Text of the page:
Andrew Remondini - Non Sequitur
(Independent - May 29, 2014)
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Tuneful and layered, Non Sequitur, the debut album by Italian composer Andre Remondini, ably spans the gap between contemporary classical and electronic pop music.
He's been on the radar since his single Ocean Whispers (co-written with DJ Mauro Picotto) reached #3 in the Italian sales charts in 1996, followed by a slew of other dance singles that charted in the U.K. and elsewhere in Europe.
Andrea has actually been making music since the age of 12. Self-taught at the piano, his first experiments in electronic music featured old school computer and keyboard technology. A decade later, at 22, he worked as a staff songwriter/studio musician/sound engineer at an indie dance label in Italy. He left that gig to pursue his own music and Non Sequitor is the result. Andrea plays all the keyboards and produced the album himself.
His transition from dance to progressive synth-pop comes in the form of a single, title track that clocks in at 44'12". Along the way, Andrea weaves in and out of melodies and themes seamlessly.
It comes as no surprise to learn Andrea cites the early works of Mike Oldfield and Jean-Michel Jarre as inspiration. He builds the track in layers of keyboard and synth for melodic and rhythmic effects, throwing in percussive sounds, echoes of a churchy organ, carillon-like bell tones, choral notes and more to create a lush, orchestral feel. A single track of 44+ minutes may seem indigestible but he changes moods and modes seamlessly. A melody and theme are established, developed and then effortlessly morph into another and then another over the course of the long track.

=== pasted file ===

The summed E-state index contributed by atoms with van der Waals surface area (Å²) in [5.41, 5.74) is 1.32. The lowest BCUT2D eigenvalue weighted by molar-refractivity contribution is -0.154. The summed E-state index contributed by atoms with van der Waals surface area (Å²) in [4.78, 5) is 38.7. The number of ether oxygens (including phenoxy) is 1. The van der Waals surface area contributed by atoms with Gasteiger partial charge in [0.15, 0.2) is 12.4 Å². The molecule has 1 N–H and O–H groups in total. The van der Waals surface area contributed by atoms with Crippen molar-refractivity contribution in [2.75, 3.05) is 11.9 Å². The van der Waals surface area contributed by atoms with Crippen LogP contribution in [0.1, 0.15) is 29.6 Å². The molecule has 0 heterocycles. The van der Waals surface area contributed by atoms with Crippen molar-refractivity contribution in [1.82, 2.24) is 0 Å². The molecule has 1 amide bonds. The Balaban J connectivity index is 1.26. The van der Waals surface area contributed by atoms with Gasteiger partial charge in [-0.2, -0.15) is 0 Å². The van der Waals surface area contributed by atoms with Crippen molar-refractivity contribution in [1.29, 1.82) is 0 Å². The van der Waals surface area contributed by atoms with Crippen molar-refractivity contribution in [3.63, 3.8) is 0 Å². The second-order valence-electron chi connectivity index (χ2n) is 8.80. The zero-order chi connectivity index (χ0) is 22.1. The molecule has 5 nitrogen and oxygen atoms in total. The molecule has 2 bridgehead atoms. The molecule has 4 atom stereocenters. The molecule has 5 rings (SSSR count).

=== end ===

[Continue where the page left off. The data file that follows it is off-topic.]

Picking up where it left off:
The music is atmospheric and ranges from spacey, spooky, moody themes to contemplative to heroic to upbeat. Some sections have an almost whimsical feel while others feature wordless choral tones. Just when you think you hear a theme coming to a close, it transforms into another. The constant change and variety that veers from pop to new music contemporary classical avoid monotony. A favourite section comes about halfway in - minimalist, rhythmic and mesmerizing.
A good instrumental album reminds you that you don't need words to express emotion. Like a long, meandering story, Non Sequitur is the soundtrack to a movie that runs through your head as you listen.